Thursday, October 6, 2011

The Ultimate Day of Atonement

In some recent research to learn about Yom Kippur, I came across an absolutely astounding writing from the Jewish tradition that if you blink you might miss it (It might take a little bit for me to get to my main point so make sure you read to the end). Yoma is a Jewish rabbinical text from the Babylonian Talmud written around 200 AD/CE.. Read what it says in its section on Yom Kippur:

“Our Rabbis taught: During the last forty years before the destruction of the Temple the lot [‘For the Lord’] did not come up in the right hand; nor did the crimson-coloured strap become white; nor did the westernmost light shine; and the doors of the Hekal would open by themselves, until R. Johanan b. Zakkai rebuked them, saying: ‘Hekal, Hekal, why wilt thou be the alarmer thyself? I know about thee that thou wilt be destroyed, for Zechariah ben Ido has already prophesied concerning thee: Open thy doors, O Lebanon, that the fire may devour thy cedars’ (Yoma 39b).”

OK so let’s talk about what’s happening here, in order.

So first, author states that the “lot did not come up in the right hand”; this refers to the lottery selecting which of two goats would be sacrificed ‘for the Lord’ and which one would be driven off into the wilderness ‘for Azazel’. Essentially, having the bad lot ‘for Azazel’ come up first each time for forty years straight was seen as a very bad omen by the author of Yoma (and statistically nearly impossible). It gets worse though.

           The crimson strap becoming white refers to the rope that would be tied to the scapegoat. This was the goat chosen ‘for Azazel’ and thrown off the cliff of Mount Azazel into the wilderness to take away the sins of the people. Many times, Yoma states before the passage I quoted, this scarlet cord would become white as snow once the goat was thrown off, signifying the forgiveness of sins for the people (Isaiah 1:18- “Though your sins are like scarlet, they shall be as white as snow; though they are red as crimson, they shall be like wool.”). But in Yoma 39b, we see that for the forty years prior to the destruction of the Temple, the scarlet cord never turned white; driving the scapegoat off into the wilderness apparently did not accomplish the forgiveness of sins.

            The “westernmost light” also stopped shining. This refers to the lamp that supernaturally, continuously burned to signify God’s presence and blessing. Now, for some reason the supernatural ceased to burn of its own accord.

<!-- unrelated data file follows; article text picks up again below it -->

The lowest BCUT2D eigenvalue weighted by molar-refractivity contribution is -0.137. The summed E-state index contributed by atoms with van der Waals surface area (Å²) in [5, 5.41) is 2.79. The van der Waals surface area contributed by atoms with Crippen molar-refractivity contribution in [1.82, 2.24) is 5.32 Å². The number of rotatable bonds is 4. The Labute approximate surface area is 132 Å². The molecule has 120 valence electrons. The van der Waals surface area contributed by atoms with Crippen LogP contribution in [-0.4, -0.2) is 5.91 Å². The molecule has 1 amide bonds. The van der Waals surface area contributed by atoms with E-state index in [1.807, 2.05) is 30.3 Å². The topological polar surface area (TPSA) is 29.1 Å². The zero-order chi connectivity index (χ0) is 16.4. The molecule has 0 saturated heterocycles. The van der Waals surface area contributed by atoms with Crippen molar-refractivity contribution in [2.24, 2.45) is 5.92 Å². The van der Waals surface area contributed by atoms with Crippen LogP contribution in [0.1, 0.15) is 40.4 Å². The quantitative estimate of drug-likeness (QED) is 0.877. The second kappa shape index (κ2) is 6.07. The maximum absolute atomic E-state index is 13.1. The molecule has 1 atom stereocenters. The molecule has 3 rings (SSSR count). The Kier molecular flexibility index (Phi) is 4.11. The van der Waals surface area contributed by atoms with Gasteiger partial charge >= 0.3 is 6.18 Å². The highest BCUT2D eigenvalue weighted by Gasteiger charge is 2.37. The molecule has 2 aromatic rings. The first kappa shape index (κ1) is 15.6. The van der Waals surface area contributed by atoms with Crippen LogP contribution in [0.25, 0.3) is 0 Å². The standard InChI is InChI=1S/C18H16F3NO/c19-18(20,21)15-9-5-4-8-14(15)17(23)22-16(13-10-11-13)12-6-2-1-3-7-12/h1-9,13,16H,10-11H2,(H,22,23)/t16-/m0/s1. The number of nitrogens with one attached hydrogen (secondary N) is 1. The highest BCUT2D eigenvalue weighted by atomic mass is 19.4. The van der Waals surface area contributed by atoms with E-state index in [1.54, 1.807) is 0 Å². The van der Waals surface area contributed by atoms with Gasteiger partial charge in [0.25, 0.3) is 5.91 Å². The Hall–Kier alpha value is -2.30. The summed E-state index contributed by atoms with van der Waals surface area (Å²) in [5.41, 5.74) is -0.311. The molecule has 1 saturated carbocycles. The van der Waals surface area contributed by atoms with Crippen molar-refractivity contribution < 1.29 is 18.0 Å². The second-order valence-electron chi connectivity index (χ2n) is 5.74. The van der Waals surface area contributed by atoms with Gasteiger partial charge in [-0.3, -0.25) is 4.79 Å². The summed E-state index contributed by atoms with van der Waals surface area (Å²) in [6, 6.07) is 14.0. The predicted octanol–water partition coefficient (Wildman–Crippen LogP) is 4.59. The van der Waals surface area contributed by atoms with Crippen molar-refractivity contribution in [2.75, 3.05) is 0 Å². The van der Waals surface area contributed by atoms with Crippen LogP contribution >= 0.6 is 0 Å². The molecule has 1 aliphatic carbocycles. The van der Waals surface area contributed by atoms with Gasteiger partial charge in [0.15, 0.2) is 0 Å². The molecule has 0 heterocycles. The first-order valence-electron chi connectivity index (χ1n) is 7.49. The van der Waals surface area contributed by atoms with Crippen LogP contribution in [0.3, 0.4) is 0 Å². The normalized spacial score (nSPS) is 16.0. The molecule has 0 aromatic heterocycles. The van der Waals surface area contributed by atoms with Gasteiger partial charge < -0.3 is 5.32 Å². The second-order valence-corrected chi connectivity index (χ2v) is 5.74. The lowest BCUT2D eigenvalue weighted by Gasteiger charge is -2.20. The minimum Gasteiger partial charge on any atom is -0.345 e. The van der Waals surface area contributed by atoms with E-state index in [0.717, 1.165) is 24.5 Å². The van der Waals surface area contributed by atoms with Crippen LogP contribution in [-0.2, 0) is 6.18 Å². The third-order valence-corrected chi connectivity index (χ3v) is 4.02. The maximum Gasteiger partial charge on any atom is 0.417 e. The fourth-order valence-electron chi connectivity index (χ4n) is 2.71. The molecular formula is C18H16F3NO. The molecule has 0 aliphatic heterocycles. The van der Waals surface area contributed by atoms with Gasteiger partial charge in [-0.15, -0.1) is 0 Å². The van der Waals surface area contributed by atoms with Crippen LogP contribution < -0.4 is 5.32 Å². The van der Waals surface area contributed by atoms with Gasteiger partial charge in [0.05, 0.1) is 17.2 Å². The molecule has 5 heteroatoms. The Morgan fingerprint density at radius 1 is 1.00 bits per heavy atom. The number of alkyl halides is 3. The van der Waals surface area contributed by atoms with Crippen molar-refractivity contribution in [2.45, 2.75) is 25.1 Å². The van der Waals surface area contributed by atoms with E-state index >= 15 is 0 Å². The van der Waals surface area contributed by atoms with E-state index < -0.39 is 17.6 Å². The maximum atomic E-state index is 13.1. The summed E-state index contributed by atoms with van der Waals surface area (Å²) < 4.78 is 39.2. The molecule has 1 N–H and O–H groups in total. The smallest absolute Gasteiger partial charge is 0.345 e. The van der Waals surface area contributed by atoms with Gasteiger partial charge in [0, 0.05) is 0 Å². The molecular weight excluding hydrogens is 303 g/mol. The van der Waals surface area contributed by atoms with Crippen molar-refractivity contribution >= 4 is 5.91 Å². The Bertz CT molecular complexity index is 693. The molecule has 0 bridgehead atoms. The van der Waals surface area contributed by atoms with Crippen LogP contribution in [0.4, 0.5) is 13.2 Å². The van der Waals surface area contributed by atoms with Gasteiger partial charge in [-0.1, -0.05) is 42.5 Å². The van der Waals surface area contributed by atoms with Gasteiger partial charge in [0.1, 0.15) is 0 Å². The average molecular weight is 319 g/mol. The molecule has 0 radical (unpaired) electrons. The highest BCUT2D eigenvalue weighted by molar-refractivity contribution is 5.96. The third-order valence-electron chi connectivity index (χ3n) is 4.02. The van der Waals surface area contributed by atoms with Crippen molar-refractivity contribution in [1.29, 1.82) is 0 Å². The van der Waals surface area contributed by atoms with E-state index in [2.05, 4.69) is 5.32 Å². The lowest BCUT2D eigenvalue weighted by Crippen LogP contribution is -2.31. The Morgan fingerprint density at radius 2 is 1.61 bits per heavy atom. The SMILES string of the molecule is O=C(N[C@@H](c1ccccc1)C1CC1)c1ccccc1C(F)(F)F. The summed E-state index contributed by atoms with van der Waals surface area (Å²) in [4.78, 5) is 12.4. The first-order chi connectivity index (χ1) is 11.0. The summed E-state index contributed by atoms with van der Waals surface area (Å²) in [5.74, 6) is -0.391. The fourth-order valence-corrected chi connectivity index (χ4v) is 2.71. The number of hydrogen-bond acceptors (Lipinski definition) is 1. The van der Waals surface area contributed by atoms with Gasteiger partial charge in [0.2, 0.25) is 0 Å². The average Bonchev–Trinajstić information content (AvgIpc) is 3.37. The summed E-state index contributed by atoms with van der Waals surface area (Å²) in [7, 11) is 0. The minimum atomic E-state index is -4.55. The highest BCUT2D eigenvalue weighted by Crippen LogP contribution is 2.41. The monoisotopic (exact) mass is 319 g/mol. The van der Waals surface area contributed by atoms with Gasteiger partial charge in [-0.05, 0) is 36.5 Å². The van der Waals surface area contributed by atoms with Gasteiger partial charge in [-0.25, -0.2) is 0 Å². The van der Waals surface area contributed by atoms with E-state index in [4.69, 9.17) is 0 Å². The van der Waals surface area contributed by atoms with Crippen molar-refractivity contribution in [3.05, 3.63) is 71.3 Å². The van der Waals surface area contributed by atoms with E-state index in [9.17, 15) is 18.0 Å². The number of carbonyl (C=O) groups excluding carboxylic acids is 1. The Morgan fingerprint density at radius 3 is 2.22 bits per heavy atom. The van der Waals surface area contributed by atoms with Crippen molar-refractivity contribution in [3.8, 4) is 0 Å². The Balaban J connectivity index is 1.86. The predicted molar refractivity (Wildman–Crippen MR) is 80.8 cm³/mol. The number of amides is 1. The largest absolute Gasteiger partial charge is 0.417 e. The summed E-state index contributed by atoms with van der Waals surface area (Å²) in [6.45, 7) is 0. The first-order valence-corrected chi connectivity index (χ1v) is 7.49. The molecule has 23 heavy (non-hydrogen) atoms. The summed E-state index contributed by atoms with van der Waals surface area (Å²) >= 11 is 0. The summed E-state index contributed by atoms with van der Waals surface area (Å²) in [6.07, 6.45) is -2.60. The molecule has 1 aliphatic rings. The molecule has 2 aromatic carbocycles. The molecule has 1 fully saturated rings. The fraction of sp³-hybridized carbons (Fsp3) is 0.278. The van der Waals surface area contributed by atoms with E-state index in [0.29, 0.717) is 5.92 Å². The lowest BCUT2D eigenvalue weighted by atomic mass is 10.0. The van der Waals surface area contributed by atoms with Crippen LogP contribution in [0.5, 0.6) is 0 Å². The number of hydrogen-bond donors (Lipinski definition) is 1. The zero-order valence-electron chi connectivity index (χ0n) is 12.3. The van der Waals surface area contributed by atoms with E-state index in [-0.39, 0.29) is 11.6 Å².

Finally, the passage states the doors of the Hekal would open on their own. The Jewish H]historian Josephus from the first century tells something similar: "At the same festival (Passover)... the Eastern gate of the inner court of the Temple, which was of brass, and vastly heavy, and had been with difficulty shut by twenty men, and rested upon a base armered with iron, and had bolts fastened very deep into the firm floor, which was there made of one entire stone, was seen to be opened of it's own accord about the sixth our of the night" (The Wars of the Jews, 6.5.3). Thus what we see in both these passages is that the doors to the Temple would open on their own for the forty years prior to the destruction of the Temple.

Why were all these things occurring at the same time? What can possibly explain all these coincidences as reported by the Jewish Talmud? Well, the destruction of the Temple occurred in 70 AD/CE. Forty years prior to that, 30 AD/CE, happens to be exactly when historians believe the rabbi Yeshua (Jesus) was crucified by the Romans.

So in conclusion, after Yeshua was crucified, the lot started coming up in the wrong hand. The scapegoat no longer signified the forgiveness of sins. God’s presence was no longer symbolized by the ever-shining light in the Temple. And the doors blocking access to the Temple would swing open of their own accord, as if now God was henceforth permanently open to all.

Maybe after 30 AD Jesus’ death forever replaced animal sacrifice as the means to forgiveness. Maybe it also signified that’s God’s presence no longer resided in just a building. Maybe the doors to the Temple would swing open to show that God had burst out of his enclosure; a building could no longer contain his glory. Maybe He was now unleashed into the world.

Maybe the Day of Atonement was accomplished once and for all, one dark and glorious day in 30 AD. At least, that’s what Yoma 39b seems say. I’ll let you make your own opinion.


No comments:

Post a Comment